Devolution: who controls what?
The 1998 Scotland Act laid out which powers should be 'reserved' by the UK Parliament and which should be 'devolved' to Scotland.
- The Scottish Parliament can make laws on a range of matters including education, the environment, transport and health services.
- Only the UK Parliament can make laws on issues including immigration, foreign policy, and defence.
Find out which powers are devolved
Fact: When the UK Parliament passed the Scotland Act, one power was unintentionally devolved. The power to grant permits for Scottish scientists to visit Antarctica wasn't 'reserved' by the UK Parliament. Technically, this meant it was taken over by the Scottish Parliament, even though international matters are supposed to be reserved. So, the Foreign Office hasn't had the authority to grant these permits since 1998!
The referendum - how is the UK Parliament involved?
In the Scotland Act (1998), the UK Parliament reserved control over matters that affect the status of the UK as a whole. If Scotland holds a referendum and chooses independence, then the status of the UK will change. To allow for this, the UK Parliament needed to legislate to allow Scotland the possibility of changing its status.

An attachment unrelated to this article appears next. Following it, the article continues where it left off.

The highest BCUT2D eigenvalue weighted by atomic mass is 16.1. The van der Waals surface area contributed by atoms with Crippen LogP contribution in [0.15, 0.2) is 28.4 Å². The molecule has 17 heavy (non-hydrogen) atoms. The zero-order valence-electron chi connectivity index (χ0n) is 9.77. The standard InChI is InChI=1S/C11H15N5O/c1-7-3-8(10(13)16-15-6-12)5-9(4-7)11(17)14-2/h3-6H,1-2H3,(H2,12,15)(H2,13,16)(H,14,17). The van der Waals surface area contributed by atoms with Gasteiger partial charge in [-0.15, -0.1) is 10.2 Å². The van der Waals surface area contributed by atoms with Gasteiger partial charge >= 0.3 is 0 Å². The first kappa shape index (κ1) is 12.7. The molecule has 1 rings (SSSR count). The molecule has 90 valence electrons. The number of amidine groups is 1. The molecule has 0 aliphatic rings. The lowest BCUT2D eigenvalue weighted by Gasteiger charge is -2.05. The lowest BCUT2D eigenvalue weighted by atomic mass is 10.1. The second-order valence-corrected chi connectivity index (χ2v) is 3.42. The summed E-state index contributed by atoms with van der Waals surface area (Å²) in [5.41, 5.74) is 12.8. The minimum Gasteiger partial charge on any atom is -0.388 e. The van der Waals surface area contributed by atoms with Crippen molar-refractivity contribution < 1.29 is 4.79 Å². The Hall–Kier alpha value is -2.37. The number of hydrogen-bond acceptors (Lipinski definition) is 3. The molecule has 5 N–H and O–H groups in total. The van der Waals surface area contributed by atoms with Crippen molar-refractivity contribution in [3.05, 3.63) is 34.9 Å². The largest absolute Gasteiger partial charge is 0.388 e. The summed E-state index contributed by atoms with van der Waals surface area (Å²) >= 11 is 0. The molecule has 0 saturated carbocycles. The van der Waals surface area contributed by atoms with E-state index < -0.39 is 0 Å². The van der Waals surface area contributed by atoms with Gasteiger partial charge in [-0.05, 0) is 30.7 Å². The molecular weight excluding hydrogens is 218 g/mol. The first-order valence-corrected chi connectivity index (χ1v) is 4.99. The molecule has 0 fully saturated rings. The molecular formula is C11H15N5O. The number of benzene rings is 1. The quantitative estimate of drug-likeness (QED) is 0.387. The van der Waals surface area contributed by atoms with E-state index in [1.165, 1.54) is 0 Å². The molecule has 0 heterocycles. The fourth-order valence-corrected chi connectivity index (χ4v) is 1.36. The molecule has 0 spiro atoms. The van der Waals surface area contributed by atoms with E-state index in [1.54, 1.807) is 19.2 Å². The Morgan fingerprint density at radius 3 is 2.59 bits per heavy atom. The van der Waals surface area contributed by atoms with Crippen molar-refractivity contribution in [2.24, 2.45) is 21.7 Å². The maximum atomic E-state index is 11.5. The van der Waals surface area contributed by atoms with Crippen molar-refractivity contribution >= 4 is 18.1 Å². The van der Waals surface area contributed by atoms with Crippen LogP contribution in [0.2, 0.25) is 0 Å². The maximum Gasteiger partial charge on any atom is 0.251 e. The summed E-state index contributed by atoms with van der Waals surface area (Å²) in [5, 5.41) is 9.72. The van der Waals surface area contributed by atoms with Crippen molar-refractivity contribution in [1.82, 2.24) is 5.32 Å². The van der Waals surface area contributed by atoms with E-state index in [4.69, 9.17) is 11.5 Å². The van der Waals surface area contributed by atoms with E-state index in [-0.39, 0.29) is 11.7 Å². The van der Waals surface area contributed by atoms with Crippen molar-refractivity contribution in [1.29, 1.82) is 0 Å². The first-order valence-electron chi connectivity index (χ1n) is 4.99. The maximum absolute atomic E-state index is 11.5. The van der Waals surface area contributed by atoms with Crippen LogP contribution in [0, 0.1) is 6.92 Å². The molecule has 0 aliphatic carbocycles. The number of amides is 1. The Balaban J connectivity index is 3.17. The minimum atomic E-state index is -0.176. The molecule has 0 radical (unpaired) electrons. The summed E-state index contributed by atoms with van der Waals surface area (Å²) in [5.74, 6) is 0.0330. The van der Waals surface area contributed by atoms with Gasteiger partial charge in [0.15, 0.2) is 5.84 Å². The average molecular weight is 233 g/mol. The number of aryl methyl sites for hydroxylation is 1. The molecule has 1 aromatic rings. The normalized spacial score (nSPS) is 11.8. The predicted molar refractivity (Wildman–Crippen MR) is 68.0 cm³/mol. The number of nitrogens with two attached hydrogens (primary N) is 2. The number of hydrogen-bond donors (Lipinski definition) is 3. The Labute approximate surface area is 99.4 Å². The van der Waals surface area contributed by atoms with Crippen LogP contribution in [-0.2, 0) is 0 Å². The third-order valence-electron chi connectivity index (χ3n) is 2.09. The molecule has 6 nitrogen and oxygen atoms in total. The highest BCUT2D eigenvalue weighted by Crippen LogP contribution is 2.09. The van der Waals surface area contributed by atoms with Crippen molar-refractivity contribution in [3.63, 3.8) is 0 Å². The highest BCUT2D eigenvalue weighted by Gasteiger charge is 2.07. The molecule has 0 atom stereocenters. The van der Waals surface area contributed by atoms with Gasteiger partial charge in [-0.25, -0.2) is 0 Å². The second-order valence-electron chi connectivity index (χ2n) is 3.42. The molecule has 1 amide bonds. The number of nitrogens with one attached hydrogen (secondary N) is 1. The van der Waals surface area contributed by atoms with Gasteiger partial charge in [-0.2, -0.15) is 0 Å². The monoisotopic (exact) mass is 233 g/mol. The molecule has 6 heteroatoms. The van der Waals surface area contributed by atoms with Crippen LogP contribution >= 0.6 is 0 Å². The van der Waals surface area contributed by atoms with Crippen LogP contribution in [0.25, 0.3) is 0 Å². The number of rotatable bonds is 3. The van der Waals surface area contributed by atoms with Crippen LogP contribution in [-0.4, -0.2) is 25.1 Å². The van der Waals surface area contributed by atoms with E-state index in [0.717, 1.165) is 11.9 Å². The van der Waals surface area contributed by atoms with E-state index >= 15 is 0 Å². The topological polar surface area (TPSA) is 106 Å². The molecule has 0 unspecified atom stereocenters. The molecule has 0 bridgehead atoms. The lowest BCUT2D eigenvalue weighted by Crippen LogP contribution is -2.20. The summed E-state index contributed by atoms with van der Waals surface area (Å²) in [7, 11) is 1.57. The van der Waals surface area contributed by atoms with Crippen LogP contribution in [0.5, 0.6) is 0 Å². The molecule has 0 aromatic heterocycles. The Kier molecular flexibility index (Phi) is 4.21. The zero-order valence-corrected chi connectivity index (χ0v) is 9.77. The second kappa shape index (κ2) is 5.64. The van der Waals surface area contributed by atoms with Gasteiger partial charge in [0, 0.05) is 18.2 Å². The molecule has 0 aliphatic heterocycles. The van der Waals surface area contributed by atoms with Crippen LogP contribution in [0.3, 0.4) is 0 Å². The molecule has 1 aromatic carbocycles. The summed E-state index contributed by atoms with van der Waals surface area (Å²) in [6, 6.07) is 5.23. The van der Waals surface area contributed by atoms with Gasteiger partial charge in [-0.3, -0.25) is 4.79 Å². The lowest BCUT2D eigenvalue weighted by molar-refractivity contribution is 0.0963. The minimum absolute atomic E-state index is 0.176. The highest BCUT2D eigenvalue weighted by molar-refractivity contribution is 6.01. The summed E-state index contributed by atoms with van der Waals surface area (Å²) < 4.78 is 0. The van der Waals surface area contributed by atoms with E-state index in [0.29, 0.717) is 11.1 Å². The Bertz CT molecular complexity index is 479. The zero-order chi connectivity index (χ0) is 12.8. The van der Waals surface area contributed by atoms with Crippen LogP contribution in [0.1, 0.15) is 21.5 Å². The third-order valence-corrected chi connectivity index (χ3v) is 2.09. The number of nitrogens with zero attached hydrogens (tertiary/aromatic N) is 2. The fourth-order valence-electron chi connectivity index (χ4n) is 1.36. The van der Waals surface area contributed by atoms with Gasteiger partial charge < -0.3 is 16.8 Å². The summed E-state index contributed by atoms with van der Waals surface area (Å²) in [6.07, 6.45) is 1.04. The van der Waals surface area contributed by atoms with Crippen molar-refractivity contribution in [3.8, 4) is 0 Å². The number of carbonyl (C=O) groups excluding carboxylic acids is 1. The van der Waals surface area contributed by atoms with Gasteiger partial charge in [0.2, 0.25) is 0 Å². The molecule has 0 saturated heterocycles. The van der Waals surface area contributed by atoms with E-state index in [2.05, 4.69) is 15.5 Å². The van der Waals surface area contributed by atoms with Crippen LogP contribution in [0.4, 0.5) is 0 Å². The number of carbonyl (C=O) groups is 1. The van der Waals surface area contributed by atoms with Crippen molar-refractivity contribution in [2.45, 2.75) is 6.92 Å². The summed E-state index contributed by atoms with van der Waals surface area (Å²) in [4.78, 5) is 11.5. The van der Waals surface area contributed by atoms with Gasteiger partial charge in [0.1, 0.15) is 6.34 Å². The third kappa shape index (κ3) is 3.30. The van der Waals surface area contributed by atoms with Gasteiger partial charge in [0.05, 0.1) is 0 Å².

Viewpoints on devolution and independence
The short video interviews above, designed to spark classroom debate, give two points of view on devolution, the Scottish Parliament, and the referendum on independence.
Lord Wallace, Liberal Democrat, and Pete Wishart MP, Scottish National Party, answer these questions:
- Is the Union still relevant today?
- Which powers do you think should be devolved to the Scottish Parliament?
- What have been the positive and negative effects of devolution in the UK?
- What do you think of Alex Salmond's proposal to allow 16- and 17-year-olds to vote in the referendum?
Note that the article above was produced in spring 2012 and was correct at that time. Debates about devolution have continued since.